Ha Young Kim’s Works Focus on ‘Force’ Consumerism
Ha Young Kim studied at the Hongik University for BFA Painting. Then, she studied Fine Arts at the Royal College of Arts where she received the Jerwood Prize. She participated in the Glenffidich Artist Residency Programme at Scotland in summer 2010. A few years ago, she took part in Hazzys Artist Residency programme at Airlington House, Camden. She has exhibited her works through solo and group exhibitions in Korea and London.
Ten Faceless Girls, Acrylic on canvas, 230 x 130 cm, 2010 (Source: Ha Young Kim Website) | God Finger III, Acrylic on polyester, 50 x 50cm (Source: Hoxton Art Project Website)
Most of the works are focus on consumerism, with technology, especially food consumption and women conscious about their body image as subjects. She playfully presents these subjects with vibrant rainbow colours of fun and humour. Also, she shows the dark side of being involved in consumerism. She wants to show the viewers how they consume with products due to mediated advertisements and information which they are expose to. Thus, with overload of consumption, images of post-modern human conditions are presented on the plate or from human body.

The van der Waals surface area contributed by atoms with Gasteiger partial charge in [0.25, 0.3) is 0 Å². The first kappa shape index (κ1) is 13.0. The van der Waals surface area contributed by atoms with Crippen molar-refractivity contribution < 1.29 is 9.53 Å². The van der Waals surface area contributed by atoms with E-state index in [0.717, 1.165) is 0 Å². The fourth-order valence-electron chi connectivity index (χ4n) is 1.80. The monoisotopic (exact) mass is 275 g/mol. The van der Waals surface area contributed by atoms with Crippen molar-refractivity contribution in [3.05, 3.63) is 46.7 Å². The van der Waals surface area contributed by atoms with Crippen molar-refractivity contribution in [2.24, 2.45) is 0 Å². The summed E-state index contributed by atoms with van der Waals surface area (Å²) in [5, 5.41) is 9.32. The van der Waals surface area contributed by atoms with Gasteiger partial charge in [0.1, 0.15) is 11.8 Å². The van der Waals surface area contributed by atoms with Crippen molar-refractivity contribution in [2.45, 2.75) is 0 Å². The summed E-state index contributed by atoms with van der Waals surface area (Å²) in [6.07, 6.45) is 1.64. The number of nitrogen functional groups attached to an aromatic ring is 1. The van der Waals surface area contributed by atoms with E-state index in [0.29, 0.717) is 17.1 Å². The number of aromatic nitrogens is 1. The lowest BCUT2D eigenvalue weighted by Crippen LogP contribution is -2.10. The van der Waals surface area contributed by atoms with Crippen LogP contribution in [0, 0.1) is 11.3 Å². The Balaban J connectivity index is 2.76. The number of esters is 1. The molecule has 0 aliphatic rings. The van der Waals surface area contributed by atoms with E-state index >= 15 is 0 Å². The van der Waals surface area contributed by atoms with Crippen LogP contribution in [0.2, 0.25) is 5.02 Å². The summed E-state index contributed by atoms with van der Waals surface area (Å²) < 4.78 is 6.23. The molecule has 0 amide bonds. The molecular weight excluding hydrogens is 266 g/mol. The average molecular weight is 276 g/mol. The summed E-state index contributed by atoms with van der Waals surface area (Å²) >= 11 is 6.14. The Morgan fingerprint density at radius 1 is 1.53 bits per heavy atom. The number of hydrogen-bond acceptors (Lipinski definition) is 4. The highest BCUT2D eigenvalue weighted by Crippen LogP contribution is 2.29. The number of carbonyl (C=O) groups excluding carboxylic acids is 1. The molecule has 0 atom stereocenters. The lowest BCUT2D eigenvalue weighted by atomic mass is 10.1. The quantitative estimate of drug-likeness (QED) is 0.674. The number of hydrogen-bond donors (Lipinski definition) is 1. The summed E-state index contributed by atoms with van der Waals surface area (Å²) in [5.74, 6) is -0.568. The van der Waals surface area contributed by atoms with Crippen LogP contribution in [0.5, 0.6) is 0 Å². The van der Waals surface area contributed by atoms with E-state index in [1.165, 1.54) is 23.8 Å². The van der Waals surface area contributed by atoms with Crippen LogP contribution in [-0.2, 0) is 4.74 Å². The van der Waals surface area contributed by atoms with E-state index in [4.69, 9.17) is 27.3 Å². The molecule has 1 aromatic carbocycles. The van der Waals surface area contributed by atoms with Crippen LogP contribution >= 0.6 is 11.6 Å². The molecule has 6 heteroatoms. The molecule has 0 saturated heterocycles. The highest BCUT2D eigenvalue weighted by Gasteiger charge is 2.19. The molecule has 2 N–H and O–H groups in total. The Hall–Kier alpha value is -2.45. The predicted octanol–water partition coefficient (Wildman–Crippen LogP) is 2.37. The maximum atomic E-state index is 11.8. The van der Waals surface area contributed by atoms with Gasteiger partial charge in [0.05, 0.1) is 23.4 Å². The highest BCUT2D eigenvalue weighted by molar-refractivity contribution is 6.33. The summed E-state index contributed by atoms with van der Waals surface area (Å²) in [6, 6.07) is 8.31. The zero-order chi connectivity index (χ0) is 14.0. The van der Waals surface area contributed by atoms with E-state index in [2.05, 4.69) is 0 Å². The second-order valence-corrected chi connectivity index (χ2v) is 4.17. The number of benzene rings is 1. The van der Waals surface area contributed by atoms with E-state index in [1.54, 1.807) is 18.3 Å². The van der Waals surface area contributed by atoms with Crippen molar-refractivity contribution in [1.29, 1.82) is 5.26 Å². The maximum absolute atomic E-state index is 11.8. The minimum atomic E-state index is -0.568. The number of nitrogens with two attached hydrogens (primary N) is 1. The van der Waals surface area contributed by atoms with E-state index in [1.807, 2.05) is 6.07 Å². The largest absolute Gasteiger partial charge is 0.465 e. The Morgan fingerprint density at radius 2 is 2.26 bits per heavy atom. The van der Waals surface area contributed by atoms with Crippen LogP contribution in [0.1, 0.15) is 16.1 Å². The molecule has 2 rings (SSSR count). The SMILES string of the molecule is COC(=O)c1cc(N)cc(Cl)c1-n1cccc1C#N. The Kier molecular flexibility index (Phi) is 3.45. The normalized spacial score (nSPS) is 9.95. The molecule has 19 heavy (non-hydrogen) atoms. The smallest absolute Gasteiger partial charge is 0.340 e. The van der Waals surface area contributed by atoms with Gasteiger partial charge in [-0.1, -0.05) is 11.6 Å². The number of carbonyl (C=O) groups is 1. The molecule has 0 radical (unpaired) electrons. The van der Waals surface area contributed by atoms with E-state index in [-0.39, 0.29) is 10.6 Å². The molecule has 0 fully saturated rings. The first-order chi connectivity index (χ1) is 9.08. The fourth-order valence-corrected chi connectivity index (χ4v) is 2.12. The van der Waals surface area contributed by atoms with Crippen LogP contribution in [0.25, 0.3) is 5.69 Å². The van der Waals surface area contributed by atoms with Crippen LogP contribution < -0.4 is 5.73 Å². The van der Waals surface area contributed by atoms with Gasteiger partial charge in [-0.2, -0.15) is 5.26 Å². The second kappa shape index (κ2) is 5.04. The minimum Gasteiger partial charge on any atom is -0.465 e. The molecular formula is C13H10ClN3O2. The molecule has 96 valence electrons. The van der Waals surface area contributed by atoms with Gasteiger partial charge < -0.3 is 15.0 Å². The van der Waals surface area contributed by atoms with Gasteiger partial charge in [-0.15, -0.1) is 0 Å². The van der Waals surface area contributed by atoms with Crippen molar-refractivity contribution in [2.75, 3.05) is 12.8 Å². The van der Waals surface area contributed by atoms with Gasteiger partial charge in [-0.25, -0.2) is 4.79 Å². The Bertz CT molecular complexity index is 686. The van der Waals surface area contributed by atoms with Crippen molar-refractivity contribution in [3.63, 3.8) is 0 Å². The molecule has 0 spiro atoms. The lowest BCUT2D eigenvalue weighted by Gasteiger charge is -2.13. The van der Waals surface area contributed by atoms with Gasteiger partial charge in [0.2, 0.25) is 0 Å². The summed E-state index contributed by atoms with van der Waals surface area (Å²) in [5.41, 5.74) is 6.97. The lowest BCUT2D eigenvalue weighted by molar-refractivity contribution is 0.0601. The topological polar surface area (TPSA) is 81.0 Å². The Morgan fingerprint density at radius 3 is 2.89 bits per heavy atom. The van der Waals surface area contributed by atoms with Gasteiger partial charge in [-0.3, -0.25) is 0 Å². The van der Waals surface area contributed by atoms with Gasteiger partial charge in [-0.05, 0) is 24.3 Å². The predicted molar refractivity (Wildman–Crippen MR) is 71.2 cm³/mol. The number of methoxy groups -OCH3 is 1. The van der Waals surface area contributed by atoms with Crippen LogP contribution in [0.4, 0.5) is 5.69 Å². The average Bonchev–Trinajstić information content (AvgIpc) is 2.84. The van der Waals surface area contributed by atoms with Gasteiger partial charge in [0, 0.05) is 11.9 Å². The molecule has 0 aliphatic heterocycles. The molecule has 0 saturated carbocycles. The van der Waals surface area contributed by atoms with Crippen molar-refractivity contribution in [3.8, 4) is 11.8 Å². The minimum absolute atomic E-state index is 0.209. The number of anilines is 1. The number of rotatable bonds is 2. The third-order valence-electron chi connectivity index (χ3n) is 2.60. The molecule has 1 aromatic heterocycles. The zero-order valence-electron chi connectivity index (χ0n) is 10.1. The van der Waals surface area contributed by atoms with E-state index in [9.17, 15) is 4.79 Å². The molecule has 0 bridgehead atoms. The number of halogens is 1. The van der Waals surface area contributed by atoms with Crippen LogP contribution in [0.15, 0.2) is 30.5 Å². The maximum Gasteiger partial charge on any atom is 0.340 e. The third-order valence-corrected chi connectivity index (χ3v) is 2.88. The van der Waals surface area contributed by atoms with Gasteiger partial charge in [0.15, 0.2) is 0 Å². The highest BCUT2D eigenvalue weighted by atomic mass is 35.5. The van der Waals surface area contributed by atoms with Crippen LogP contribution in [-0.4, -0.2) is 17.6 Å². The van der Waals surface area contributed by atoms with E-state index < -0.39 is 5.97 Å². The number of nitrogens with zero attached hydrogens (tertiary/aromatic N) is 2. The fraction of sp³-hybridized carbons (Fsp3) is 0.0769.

Her two-dimensional artworks have a lot to say about ‘force’ consumption. The cartoon-like graphical images and technological mediated rainbow colours give off playful and scary thoughts about consuming products like food and clothing. The works are either be spitting out what we ate or the clothes that affect our own body image. Or they could even be both. Kim’s draws a lot of her own exposure to how society consume mainstream products in her paintings which give clear messages to the viewers.
To view Kim’s works, visit the website.